The Shift Change Podcast .
Episode 8: Violence in Healthcare
Updated: Jul 6, 2021
About the Episode
Violence in the healthcare space is something that nurses face regularly. Violence takes place in many forms including situations where nurses are subjected to verbal and physical abuse from patients, violence from coworkers (including bullying), and also more pervasive systemic violence like racism and sexism. Nurses are not always victims. At times nurses may be the ones perpetrating violence, for example in horizontal violence towards other nurses, and in enacting policies and practices that can traumatize patients, for example in the mental health system. Incidents like the blatant racism that nurses perpetrated against Joyce Echaquan and violent incidents toward older adults in long-term care settings are all too common. In this episode Claire and Michelle talk with Trish Dribnenki-Pennock, to get some insight, advice and anecdotes of violence in healthcare. Her experience nursing in the Vancouver Downtown Eastside is a valuable perspective for other nurses to ponder questions about causes, effects and necessary changes that can be made to the system to better support patients and nurses by re-thinking attitudes and beliefs about violence, trauma and the role of nurses.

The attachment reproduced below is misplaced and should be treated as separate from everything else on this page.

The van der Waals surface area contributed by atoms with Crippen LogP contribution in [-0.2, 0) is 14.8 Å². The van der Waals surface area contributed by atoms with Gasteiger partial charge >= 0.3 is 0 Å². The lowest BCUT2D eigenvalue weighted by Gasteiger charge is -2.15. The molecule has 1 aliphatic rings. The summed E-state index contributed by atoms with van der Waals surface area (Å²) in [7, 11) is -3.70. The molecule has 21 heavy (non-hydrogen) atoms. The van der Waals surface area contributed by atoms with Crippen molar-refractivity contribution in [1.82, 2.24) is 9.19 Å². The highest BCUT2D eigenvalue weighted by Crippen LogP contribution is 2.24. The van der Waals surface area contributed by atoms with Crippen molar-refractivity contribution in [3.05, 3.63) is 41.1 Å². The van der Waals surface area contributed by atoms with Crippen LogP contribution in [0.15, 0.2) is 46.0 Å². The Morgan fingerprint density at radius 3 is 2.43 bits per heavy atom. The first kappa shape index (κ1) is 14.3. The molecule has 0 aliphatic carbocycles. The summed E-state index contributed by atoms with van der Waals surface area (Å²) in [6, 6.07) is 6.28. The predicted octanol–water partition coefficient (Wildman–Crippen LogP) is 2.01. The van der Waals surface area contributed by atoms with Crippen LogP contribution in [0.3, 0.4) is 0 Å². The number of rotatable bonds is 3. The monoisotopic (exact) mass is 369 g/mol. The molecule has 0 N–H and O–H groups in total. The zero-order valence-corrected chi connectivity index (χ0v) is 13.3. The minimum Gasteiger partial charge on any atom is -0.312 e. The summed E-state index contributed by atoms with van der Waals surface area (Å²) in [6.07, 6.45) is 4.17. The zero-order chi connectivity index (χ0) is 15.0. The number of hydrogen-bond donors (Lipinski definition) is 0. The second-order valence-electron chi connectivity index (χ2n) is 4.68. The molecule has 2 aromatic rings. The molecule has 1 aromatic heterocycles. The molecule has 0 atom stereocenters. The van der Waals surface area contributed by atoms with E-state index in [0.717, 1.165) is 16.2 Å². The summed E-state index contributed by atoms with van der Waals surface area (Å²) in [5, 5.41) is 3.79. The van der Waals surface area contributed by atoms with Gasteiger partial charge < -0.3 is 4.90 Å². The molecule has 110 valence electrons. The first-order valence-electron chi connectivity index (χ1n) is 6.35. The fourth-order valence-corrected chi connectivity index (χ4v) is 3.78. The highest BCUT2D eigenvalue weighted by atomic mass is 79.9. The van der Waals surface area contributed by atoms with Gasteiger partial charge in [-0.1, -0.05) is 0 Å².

Trish Dribnenki-Pennock is a Registered Psychiatric Nurse with a Bachelor of Science Degree in Psychiatric Nursing. Trish has worked in crisis intervention, care coordination, public health, primary care, inpatient, community, forensic, corrections, sexual assault response, harm reduction and outreach nursing areas providing services for individuals experiencing mental illness, substance use, trauma, and/or a variety of additional psychosocial stressors. Patricia has worked as an Instructor and Clinical Consultant with the Provincial Addictions and Mental Health Professional Development and Concurrent Capability Team within Alberta Health Services.
She was awarded “Registered Psychiatric Nurse of the Year” by the College of Registered Psychiatric Nurses of Alberta in 2013 and was featured in AHS's and in VCH's ezines.
Trish is passionate about building awareness, dialogue, compassion and advocacy for individuals who have experienced trauma and substance use and speaks to her own lived experience: CD Series Oct 2016 - Patricia Dribnenki-Pennock - We Are All Human--We All Have a Story. Harm Reduction is Trish's favorite philosophy, and she learns and lives it every day. Trish has a 26 year old son, Oliver, who is “amazing”, and she and Oliver have learned a lot about life, love, and resilience ever since their home was flooded in the Calgary June 2013 floods.
Currently, Trish works in the downtown eastside community in Vancouver, BC.
Workplace Violence among British Columbia Nurses Across Different Roles and Contexts
Canadian Nurse Association Fact Sheet: Violence in the Workplace